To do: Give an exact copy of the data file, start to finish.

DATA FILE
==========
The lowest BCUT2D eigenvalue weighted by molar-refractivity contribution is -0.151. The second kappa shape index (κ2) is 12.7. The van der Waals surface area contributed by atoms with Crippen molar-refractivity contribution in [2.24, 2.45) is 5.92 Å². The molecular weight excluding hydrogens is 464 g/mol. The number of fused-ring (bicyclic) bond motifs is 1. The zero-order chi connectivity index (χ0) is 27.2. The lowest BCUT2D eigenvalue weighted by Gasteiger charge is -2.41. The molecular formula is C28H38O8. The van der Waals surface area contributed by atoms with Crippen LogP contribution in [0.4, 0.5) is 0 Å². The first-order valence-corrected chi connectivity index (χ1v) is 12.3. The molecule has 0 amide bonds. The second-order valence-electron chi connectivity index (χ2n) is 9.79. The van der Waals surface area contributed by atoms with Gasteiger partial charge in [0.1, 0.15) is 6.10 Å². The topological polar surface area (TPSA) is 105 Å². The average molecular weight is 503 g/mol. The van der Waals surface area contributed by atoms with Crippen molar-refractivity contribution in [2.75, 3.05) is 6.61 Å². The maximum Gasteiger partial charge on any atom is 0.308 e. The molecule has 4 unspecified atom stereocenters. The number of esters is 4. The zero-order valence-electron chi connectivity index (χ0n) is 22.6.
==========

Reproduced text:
The lowest BCUT2D eigenvalue weighted by molar-refractivity contribution is -0.151. The second kappa shape index (κ2) is 12.7. The van der Waals surface area contributed by atoms with Crippen molar-refractivity contribution in [2.24, 2.45) is 5.92 Å². The molecular weight excluding hydrogens is 464 g/mol. The number of fused-ring (bicyclic) bond motifs is 1. The zero-order chi connectivity index (χ0) is 27.2. The lowest BCUT2D eigenvalue weighted by Gasteiger charge is -2.41. The molecular formula is C28H38O8. The van der Waals surface area contributed by atoms with Crippen LogP contribution in [0.4, 0.5) is 0 Å². The first-order valence-corrected chi connectivity index (χ1v) is 12.3. The molecule has 0 amide bonds. The second-order valence-electron chi connectivity index (χ2n) is 9.79. The van der Waals surface area contributed by atoms with Gasteiger partial charge in [0.1, 0.15) is 6.10 Å². The topological polar surface area (TPSA) is 105 Å². The average molecular weight is 503 g/mol. The van der Waals surface area contributed by atoms with Crippen molar-refractivity contribution in [2.75, 3.05) is 6.61 Å². The maximum Gasteiger partial charge on any atom is 0.308 e. The molecule has 4 unspecified atom stereocenters. The number of esters is 4. The zero-order valence-electron chi connectivity index (χ0n) is 22.6.